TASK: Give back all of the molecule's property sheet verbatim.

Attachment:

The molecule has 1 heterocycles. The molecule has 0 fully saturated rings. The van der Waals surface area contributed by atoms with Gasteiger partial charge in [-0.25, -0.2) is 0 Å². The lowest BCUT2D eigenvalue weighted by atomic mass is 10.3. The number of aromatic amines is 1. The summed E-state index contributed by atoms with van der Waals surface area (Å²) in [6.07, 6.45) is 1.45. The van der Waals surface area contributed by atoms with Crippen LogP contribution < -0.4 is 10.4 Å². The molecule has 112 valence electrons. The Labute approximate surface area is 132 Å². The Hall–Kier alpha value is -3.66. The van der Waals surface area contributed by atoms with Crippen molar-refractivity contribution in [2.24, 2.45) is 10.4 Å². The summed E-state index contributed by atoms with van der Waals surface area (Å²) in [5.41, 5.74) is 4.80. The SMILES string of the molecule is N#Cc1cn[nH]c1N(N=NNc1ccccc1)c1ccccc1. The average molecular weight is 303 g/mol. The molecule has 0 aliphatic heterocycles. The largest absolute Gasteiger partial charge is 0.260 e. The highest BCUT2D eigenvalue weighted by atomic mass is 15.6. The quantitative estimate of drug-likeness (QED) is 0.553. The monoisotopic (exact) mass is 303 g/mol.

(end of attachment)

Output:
The molecule has 1 heterocycles. The molecule has 0 fully saturated rings. The van der Waals surface area contributed by atoms with Gasteiger partial charge in [-0.25, -0.2) is 0 Å². The lowest BCUT2D eigenvalue weighted by atomic mass is 10.3. The number of aromatic amines is 1. The summed E-state index contributed by atoms with van der Waals surface area (Å²) in [6.07, 6.45) is 1.45. The van der Waals surface area contributed by atoms with Crippen LogP contribution < -0.4 is 10.4 Å². The molecule has 112 valence electrons. The Labute approximate surface area is 132 Å². The Hall–Kier alpha value is -3.66. The van der Waals surface area contributed by atoms with Crippen molar-refractivity contribution in [2.24, 2.45) is 10.4 Å². The summed E-state index contributed by atoms with van der Waals surface area (Å²) in [5.41, 5.74) is 4.80. The SMILES string of the molecule is N#Cc1cn[nH]c1N(N=NNc1ccccc1)c1ccccc1. The average molecular weight is 303 g/mol. The molecule has 0 aliphatic heterocycles. The largest absolute Gasteiger partial charge is 0.260 e. The highest BCUT2D eigenvalue weighted by atomic mass is 15.6. The quantitative estimate of drug-likeness (QED) is 0.553. The monoisotopic (exact) mass is 303 g/mol.